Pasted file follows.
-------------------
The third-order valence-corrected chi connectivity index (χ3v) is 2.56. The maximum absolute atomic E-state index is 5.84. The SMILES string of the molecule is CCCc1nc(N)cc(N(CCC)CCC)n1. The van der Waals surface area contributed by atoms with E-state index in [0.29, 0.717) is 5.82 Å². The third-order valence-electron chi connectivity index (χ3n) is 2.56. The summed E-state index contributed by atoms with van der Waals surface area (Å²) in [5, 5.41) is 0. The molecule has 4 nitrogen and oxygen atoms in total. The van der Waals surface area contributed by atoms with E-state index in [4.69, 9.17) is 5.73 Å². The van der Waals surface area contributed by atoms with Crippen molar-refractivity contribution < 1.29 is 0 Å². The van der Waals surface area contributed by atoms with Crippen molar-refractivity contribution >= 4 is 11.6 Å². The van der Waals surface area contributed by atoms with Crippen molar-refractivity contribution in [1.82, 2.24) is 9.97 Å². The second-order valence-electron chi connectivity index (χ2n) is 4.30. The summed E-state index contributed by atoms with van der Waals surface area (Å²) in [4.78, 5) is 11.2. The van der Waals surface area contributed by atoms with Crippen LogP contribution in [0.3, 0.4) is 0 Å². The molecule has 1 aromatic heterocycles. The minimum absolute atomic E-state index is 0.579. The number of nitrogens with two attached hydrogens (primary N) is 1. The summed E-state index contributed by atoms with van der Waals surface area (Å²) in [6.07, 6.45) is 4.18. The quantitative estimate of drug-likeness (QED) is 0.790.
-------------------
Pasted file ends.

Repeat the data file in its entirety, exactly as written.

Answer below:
The third-order valence-corrected chi connectivity index (χ3v) is 2.56. The maximum absolute atomic E-state index is 5.84. The SMILES string of the molecule is CCCc1nc(N)cc(N(CCC)CCC)n1. The van der Waals surface area contributed by atoms with E-state index in [0.29, 0.717) is 5.82 Å². The third-order valence-electron chi connectivity index (χ3n) is 2.56. The summed E-state index contributed by atoms with van der Waals surface area (Å²) in [5, 5.41) is 0. The molecule has 4 nitrogen and oxygen atoms in total. The van der Waals surface area contributed by atoms with E-state index in [4.69, 9.17) is 5.73 Å². The van der Waals surface area contributed by atoms with Crippen molar-refractivity contribution < 1.29 is 0 Å². The van der Waals surface area contributed by atoms with Crippen molar-refractivity contribution >= 4 is 11.6 Å². The van der Waals surface area contributed by atoms with Crippen molar-refractivity contribution in [1.82, 2.24) is 9.97 Å². The second-order valence-electron chi connectivity index (χ2n) is 4.30. The summed E-state index contributed by atoms with van der Waals surface area (Å²) in [4.78, 5) is 11.2. The van der Waals surface area contributed by atoms with Crippen LogP contribution in [0.3, 0.4) is 0 Å². The molecule has 1 aromatic heterocycles. The minimum absolute atomic E-state index is 0.579. The number of nitrogens with two attached hydrogens (primary N) is 1. The summed E-state index contributed by atoms with van der Waals surface area (Å²) in [6.07, 6.45) is 4.18. The quantitative estimate of drug-likeness (QED) is 0.790.